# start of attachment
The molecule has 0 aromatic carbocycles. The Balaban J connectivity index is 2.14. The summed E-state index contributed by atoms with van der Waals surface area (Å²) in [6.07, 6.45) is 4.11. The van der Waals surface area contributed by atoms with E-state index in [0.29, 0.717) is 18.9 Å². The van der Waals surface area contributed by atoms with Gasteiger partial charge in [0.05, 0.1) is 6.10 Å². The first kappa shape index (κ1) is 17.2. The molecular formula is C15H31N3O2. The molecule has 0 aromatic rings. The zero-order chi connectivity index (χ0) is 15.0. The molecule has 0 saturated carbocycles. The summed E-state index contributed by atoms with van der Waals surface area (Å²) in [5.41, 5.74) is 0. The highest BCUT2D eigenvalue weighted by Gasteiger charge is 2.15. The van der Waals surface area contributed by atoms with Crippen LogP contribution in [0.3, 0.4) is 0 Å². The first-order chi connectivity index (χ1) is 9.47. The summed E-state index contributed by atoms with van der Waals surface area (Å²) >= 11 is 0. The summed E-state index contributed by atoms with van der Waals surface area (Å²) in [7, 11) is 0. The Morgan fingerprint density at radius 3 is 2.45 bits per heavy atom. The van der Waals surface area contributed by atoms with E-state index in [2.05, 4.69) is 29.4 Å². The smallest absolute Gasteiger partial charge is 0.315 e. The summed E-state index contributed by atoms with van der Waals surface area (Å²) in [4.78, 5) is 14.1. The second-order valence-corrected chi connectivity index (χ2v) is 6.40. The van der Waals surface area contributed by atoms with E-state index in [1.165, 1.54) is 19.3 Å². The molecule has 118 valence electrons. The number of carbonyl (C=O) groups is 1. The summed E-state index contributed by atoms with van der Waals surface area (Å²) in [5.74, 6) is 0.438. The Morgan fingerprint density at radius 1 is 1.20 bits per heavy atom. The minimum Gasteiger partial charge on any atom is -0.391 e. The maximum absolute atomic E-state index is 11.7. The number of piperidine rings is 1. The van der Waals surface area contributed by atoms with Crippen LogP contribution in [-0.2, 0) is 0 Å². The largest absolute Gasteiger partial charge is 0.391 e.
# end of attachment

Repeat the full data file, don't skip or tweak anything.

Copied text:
The molecule has 0 aromatic carbocycles. The Balaban J connectivity index is 2.14. The summed E-state index contributed by atoms with van der Waals surface area (Å²) in [6.07, 6.45) is 4.11. The van der Waals surface area contributed by atoms with E-state index in [0.29, 0.717) is 18.9 Å². The van der Waals surface area contributed by atoms with Gasteiger partial charge in [0.05, 0.1) is 6.10 Å². The first kappa shape index (κ1) is 17.2. The molecular formula is C15H31N3O2. The molecule has 0 aromatic rings. The zero-order chi connectivity index (χ0) is 15.0. The molecule has 0 saturated carbocycles. The summed E-state index contributed by atoms with van der Waals surface area (Å²) in [5.41, 5.74) is 0. The highest BCUT2D eigenvalue weighted by Gasteiger charge is 2.15. The van der Waals surface area contributed by atoms with Crippen LogP contribution in [0.3, 0.4) is 0 Å². The first-order chi connectivity index (χ1) is 9.47. The summed E-state index contributed by atoms with van der Waals surface area (Å²) >= 11 is 0. The summed E-state index contributed by atoms with van der Waals surface area (Å²) in [7, 11) is 0. The Morgan fingerprint density at radius 3 is 2.45 bits per heavy atom. The van der Waals surface area contributed by atoms with E-state index in [2.05, 4.69) is 29.4 Å². The smallest absolute Gasteiger partial charge is 0.315 e. The summed E-state index contributed by atoms with van der Waals surface area (Å²) in [4.78, 5) is 14.1. The second-order valence-corrected chi connectivity index (χ2v) is 6.40. The van der Waals surface area contributed by atoms with E-state index in [1.165, 1.54) is 19.3 Å². The molecule has 118 valence electrons. The number of carbonyl (C=O) groups is 1. The summed E-state index contributed by atoms with van der Waals surface area (Å²) in [5.74, 6) is 0.438. The Morgan fingerprint density at radius 1 is 1.20 bits per heavy atom. The minimum Gasteiger partial charge on any atom is -0.391 e. The maximum absolute atomic E-state index is 11.7. The number of piperidine rings is 1. The van der Waals surface area contributed by atoms with Crippen LogP contribution in [-0.2, 0) is 0 Å². The largest absolute Gasteiger partial charge is 0.391 e.